Now that you've thought about why the male blanket octopus are so small, why don't you think about why the females are so big?

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Use the below resources to answer the following questions

  1. In cases of sexual dimorphism, are males always larger than females? Why or why not?
  2. Why do you think sexual dimorphism exists in organisms? Consider both reproductive success and energetics in your answer.
  3. Are the theories of rapid development or predation avoidance to explain sexual dimorphism in blanket octopus mutually exclusive? Think carefully and explain your reasoning fully.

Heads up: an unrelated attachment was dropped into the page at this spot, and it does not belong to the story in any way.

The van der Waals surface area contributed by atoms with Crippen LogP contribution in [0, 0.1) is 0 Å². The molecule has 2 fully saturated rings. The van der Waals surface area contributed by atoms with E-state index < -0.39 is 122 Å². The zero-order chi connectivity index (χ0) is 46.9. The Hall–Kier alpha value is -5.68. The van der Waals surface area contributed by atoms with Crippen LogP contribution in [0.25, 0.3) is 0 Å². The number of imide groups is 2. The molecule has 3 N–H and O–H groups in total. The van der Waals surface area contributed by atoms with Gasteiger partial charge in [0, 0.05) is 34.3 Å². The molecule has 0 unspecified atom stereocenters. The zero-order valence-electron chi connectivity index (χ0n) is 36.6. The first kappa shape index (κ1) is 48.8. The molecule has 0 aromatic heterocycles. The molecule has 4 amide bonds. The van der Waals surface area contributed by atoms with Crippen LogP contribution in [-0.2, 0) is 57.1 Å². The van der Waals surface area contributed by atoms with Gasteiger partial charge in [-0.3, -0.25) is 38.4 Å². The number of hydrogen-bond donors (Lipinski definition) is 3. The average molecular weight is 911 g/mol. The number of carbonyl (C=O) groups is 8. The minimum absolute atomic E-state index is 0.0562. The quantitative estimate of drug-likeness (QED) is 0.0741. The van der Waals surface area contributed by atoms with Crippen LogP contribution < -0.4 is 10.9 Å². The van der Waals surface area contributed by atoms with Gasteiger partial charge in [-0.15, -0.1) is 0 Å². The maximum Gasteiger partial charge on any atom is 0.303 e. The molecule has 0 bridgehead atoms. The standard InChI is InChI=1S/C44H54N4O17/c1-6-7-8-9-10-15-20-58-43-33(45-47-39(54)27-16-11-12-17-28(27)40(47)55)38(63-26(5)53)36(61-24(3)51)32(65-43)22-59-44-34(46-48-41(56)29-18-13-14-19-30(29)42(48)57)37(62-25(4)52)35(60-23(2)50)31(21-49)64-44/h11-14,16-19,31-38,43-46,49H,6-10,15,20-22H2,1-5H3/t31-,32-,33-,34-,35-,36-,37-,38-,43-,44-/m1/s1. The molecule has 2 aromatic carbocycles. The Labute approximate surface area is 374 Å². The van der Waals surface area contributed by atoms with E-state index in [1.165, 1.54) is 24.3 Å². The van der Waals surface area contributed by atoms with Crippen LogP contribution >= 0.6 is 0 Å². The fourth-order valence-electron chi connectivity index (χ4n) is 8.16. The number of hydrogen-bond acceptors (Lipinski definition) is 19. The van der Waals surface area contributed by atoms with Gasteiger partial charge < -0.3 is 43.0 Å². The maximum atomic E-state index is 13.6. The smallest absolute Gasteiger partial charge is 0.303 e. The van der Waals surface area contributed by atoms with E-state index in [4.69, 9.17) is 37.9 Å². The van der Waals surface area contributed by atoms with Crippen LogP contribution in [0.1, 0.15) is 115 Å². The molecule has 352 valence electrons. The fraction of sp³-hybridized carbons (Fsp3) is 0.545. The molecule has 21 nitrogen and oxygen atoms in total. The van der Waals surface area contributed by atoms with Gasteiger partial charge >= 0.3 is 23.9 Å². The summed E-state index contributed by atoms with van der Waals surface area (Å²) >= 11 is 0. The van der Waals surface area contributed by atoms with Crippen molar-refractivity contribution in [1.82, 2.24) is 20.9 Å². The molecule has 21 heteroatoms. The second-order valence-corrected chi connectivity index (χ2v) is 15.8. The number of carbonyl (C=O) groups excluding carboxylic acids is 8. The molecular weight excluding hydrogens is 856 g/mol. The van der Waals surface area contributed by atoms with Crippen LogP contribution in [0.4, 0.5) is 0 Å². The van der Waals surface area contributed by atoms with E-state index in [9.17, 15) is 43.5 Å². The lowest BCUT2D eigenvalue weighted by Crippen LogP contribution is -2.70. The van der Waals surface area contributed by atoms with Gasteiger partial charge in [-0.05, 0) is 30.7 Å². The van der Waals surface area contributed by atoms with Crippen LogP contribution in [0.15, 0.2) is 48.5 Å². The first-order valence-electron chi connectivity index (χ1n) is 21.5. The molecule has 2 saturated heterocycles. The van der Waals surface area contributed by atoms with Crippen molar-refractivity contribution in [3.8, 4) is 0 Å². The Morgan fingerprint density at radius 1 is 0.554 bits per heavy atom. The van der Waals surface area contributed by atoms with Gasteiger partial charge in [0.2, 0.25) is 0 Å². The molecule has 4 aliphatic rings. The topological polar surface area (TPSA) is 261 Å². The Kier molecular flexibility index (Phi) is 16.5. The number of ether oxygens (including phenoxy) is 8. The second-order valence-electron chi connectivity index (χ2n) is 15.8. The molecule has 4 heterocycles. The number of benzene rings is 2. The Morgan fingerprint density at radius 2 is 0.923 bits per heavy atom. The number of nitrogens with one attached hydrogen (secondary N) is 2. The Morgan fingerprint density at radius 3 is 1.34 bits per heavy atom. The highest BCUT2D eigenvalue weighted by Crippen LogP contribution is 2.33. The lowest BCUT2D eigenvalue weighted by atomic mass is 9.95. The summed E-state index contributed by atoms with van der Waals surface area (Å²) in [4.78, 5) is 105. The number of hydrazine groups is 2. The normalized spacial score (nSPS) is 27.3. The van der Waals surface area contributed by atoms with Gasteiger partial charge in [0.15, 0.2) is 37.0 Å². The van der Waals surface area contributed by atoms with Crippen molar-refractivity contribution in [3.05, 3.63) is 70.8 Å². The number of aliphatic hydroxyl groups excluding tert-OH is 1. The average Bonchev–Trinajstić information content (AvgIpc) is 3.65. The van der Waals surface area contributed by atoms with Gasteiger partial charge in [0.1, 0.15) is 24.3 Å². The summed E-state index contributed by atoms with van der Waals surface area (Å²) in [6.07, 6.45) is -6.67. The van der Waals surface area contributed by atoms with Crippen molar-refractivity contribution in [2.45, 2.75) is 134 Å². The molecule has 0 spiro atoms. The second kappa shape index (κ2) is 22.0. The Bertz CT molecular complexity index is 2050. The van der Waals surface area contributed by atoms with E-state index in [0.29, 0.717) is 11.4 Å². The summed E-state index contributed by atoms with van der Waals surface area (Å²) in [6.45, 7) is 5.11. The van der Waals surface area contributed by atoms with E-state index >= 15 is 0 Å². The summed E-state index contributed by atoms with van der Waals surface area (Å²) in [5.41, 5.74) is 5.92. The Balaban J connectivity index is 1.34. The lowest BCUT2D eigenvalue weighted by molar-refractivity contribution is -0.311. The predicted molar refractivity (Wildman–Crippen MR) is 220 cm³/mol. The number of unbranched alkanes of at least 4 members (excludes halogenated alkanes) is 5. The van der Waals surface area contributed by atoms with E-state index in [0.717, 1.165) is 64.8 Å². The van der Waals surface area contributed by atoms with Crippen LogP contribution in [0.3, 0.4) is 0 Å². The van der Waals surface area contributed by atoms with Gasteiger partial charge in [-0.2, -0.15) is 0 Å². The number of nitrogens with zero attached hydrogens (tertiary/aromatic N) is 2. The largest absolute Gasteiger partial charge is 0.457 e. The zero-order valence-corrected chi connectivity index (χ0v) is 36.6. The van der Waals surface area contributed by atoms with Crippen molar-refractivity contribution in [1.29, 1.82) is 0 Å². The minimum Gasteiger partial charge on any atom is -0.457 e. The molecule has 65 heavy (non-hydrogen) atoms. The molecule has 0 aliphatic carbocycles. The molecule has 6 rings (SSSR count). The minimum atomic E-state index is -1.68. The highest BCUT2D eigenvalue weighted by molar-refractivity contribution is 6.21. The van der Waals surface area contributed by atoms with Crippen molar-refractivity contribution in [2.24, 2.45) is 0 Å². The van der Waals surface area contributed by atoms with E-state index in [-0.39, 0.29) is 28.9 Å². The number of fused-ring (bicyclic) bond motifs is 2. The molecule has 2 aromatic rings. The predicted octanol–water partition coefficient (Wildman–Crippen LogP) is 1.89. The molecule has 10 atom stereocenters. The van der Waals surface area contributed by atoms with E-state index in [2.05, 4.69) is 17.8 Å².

4. Which theory do you think best explains sexual dimorphism in blanket octopus. Why do you favor this theory?
  5. Can you think of another possibility to explain a high degree of sexual dimorphism? Do not limit yourself to what is specifically known with this species. The reason you propose may be right for another species even if it doesn't work for this species.